Apple has sometimes very successfully combined features into something innovative and progressively useful. I know, right? But the problem with buzzwords like this is that they're part of an innovation-stifling culture. Apple wouldn't be the Apple we love today without some borrowing and tinkering along the way, and we shouldn't punish other companies trying to improve existing products or processes by labeling them "Apple-like," and therefore copycats, not innovators.
Social media guru
Also known as the master-ninja-keeper-of-the-social-media-secrets. The whale tamer of Twitter, the pin master, the filtered photo virtuoso.
No, you don't want to label yourself "social media butterfingers" on your LinkedIn profile, but these unconventional titles have been repeated far too often to retain much originality. And many of them have little to no meaning, which in any other industry would be unacceptable. ("What did you say your job title is? I'm sorry, we're not hiring for a plastic surgeon grand master.")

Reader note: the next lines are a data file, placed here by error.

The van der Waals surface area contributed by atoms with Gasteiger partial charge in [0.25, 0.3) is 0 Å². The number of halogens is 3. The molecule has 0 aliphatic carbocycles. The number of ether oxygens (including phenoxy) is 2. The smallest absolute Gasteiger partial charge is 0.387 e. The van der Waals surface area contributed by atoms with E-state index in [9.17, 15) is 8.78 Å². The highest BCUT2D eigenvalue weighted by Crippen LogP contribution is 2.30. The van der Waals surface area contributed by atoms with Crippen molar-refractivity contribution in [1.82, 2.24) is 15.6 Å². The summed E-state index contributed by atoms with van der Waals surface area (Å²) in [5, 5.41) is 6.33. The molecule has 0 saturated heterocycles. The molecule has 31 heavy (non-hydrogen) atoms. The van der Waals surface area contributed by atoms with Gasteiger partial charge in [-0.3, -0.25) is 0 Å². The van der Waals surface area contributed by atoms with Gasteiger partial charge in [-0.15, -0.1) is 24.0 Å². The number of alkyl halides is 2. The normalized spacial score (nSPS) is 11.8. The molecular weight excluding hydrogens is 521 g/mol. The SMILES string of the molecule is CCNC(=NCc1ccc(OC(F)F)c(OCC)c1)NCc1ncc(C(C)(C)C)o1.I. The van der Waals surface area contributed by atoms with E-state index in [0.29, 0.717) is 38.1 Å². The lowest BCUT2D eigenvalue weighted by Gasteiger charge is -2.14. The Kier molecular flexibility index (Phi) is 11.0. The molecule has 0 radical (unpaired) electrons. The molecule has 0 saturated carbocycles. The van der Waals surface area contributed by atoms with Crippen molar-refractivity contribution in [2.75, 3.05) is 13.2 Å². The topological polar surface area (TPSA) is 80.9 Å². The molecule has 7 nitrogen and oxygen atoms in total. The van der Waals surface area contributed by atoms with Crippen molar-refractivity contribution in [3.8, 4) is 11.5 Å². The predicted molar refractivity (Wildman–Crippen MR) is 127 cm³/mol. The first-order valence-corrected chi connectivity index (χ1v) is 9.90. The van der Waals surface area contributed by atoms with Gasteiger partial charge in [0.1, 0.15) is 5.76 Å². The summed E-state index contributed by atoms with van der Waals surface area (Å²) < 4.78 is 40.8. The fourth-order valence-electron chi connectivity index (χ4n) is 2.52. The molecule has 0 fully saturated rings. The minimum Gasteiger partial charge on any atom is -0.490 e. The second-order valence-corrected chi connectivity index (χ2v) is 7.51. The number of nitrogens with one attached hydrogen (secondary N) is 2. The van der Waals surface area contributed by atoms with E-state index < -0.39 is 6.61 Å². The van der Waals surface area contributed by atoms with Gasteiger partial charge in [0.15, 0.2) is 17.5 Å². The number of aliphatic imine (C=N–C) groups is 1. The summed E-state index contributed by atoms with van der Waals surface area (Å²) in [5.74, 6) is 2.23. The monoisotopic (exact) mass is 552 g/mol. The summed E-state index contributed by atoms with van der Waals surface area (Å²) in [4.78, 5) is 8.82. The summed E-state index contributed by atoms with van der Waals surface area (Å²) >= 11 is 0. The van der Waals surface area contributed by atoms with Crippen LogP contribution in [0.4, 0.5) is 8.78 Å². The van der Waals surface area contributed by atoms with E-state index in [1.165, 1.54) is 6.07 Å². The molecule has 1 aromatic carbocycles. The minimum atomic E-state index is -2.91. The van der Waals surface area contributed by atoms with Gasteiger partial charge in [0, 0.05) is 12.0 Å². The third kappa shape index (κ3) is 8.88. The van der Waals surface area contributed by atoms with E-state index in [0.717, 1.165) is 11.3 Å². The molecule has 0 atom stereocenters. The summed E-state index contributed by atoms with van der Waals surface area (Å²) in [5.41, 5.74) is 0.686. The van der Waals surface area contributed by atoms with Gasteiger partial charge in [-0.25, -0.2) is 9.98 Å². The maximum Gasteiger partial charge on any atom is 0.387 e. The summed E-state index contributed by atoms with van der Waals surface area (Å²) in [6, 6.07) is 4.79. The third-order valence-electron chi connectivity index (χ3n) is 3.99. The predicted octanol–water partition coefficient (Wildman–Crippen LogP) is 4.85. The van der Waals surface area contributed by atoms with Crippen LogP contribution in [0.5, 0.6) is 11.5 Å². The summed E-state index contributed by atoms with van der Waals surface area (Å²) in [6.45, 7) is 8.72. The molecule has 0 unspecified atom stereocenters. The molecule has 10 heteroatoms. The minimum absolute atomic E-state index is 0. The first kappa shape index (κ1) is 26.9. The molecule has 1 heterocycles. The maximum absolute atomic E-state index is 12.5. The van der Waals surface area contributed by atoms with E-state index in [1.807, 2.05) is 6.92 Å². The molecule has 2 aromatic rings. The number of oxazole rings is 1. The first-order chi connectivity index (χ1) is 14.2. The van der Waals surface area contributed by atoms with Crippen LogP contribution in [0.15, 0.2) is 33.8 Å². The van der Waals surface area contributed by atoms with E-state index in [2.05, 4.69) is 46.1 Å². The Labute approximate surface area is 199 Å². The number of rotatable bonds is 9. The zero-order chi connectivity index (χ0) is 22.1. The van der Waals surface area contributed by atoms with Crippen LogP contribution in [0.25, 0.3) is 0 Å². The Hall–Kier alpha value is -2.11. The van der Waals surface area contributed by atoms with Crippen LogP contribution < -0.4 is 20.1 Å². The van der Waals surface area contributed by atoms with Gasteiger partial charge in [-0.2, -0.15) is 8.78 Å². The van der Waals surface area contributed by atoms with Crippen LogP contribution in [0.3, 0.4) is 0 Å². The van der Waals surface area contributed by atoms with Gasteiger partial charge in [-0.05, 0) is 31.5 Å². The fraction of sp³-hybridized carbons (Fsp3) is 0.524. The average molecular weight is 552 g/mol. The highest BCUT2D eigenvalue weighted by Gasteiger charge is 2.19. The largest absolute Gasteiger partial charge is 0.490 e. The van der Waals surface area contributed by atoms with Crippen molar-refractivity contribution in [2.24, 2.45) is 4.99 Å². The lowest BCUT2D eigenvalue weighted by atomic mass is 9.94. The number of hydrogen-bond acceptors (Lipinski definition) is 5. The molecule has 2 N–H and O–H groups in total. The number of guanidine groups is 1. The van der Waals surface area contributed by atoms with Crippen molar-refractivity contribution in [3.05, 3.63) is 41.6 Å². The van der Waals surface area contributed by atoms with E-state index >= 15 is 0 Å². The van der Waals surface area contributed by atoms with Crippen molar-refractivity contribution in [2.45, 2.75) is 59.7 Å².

A little shameless self-mockery and true originality are always welcome. Just don't use your job title or Twitter handle as an opportunity to be as unique as everyone else.
This term was such a low-hanging fruit that I couldn't leave it off the list. It's annoying, overused, and sells some of your best efforts short. It's an acceptable way of saying that something is so obvious and easy that it requires almost no thought or effort. Is that really what you want to be saying? That you're going after the easiest -- not the ideal -- target?
Which buzzwords would you deem worthless?
To be fair, all of the terms on this list mean something and can be useful -- if and when used appropriately. But they go from conveying industry-specific knowledge to being worthless buzzwords when they're overused or thrown around as easy alternatives to solid explanations.
Which buzzwords do you think are overused, vague, or utterly worthless?